Any professional classical musician, I venture to suggest, is able to take a musical phrase and play it with passion, adding swell, swing or whatever form of colouration takes it out of the ordinary. But for forty or more musicians to be doing that together – adding exactly the same dynamic contour to a phrase with pin-point accurate timing – is a feat which few orchestras can accomplish. The Berliner Philharmoniker can, and at the Royal Festival Hall last night, they brought this extraordinary collective virtuosity to bear on Brahms’ Symphony no. 1 in C minor.

Sir Simon Rattle © Monika Rittershaus
Sir Simon Rattle
© Monika Rittershaus

Brahms 1 isn’t the greatest symphony anyone ever wrote – even diehard Brahms aficionados don't think it's his best. But with the calibre of the Berlin Phil’s playing, who cares? They made it great, investing every bar with colour and intensity. This is an orchestra that gets the technical things right when it matters, and we had a shining example of this from the start: the loudness of every beat of Rainer Seeger’s timpani was identical to the tiniest fraction of a decibel, the timing even to the millisecond, providing the underpinning on which the orchestra built the gathering tension. The precision of the strings gave complete clarity to each shift in mood and meaning through the span of the whole work: exquisite calm in the second movement, a gracious congeniality in the third and the journey into enlightenment of the fourth. We all know that the main theme is disconcertingly similar to the Ode to Joy in Beethoven’s Ninth but isn’t as good, but it can still be made into a thoroughly uplifting experience. And it’s clear that the musicians were uplifted, none more so than principal violist Máté Szűcs, whose face was suffused with beatific radiance for the whole symphony.

With the variety of different orchestral performance styles now doing the rounds, Brahms can sound very different in different hands. In spite of the array of virtuoso woodwind players in the Berlin Phil, the strings predominated in the sound here: in the majority of passages, woodwind and horns filled in the colour rather than taking charge. The string sound was characterised by clarity and dynamic flair rather than lushness. Those wanting a guided tour of the work (myself included) will have been happy, those wanting the maximum gorgeousness of string tone might not.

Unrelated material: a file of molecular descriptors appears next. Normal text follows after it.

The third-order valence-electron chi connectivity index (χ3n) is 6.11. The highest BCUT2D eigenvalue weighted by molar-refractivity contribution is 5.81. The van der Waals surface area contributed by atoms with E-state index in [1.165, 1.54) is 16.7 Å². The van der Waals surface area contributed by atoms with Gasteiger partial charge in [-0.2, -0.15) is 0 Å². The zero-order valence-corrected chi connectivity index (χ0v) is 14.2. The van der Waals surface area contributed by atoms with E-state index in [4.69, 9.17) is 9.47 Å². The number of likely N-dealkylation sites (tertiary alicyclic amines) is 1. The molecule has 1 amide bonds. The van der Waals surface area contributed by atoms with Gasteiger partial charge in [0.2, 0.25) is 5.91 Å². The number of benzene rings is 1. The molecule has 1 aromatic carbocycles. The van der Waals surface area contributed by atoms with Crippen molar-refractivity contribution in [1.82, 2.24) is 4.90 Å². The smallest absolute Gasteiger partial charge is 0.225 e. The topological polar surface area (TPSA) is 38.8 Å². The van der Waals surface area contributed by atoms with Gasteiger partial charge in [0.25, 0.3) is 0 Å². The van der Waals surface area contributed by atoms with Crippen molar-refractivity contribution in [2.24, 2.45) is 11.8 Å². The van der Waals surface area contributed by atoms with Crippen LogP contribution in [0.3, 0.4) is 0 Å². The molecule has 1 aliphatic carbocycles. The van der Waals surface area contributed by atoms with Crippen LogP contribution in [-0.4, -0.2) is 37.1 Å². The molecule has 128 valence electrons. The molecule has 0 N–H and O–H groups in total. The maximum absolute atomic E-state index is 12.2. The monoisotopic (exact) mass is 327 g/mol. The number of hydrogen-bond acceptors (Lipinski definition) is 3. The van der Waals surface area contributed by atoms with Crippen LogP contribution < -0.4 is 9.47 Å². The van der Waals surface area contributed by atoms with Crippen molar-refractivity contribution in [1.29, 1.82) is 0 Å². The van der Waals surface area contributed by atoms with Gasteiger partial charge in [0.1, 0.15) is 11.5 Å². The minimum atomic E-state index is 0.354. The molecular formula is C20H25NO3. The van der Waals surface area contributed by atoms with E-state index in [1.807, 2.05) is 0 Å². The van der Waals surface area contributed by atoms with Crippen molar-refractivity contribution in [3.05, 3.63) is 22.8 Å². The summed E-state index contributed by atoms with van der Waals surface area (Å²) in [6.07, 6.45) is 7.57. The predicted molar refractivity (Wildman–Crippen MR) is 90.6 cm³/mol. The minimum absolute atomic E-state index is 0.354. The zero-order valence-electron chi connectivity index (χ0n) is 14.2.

Sir Simon Rattle and the Berliner Philharmoniker © Monika Rittershaus
Sir Simon Rattle and the Berliner Philharmoniker
© Monika Rittershaus

It takes a wicked sense of humour to cast such a collection of classy professionals as a bunch of naughty children, but that’s how Jörg Widmann’s Tanz auf dem Vulkan (Dance on the volcano), written as the Berlin Phil’s farewell gift for Sir Simon Rattle, started the concert. With the orchestra just finished tuning, a percussionist holds his sticks above his head and hits them together, rock-and-roll style, for the orchestra to launch into a big-band jazz shuffle. Some bars later, Rattle marches in and glares, they fall sheepishly silent and the “real” work begins. A grumble of double basses played below the bridge starts a fragmented, threatening passage which develops into a real show-off piece for the orchestra, giving them the chance to produce myriad colours. The fragments gradually cohere into a warped, deviant child of a waltz followed by a demonic thing that might have been a march. Eventually, Rattle storms off and the orchestra flips straight back into the jazz shuffle. Grins all round…

I wish I could say that I enjoyed Witold Lutosławski’s Symphony no. 3 a fraction as much. The explosive four note entry – to which the music returns at several points – marked this as the work of a composer who can create orchestral effects, a point that was reinforced throughout this half-hour piece. But the music never really defragments: whenever Lutosławski  allows the music to cohere for a few bars, he can’t resist breaking the mood with some intervention from elsewhere in the orchestra. There were all sorts of demonstrations of orchestral virtuosity that I’m sure the players enjoyed greatly, but which left me cold.

But then, after the break, a Brahms performance that left us all breathless, with just enough energy for a giant standing ovation for a somewhat emotional looking Rattle and an orchestra who, rightly or wrongly, looked like they will miss him. A rare treat.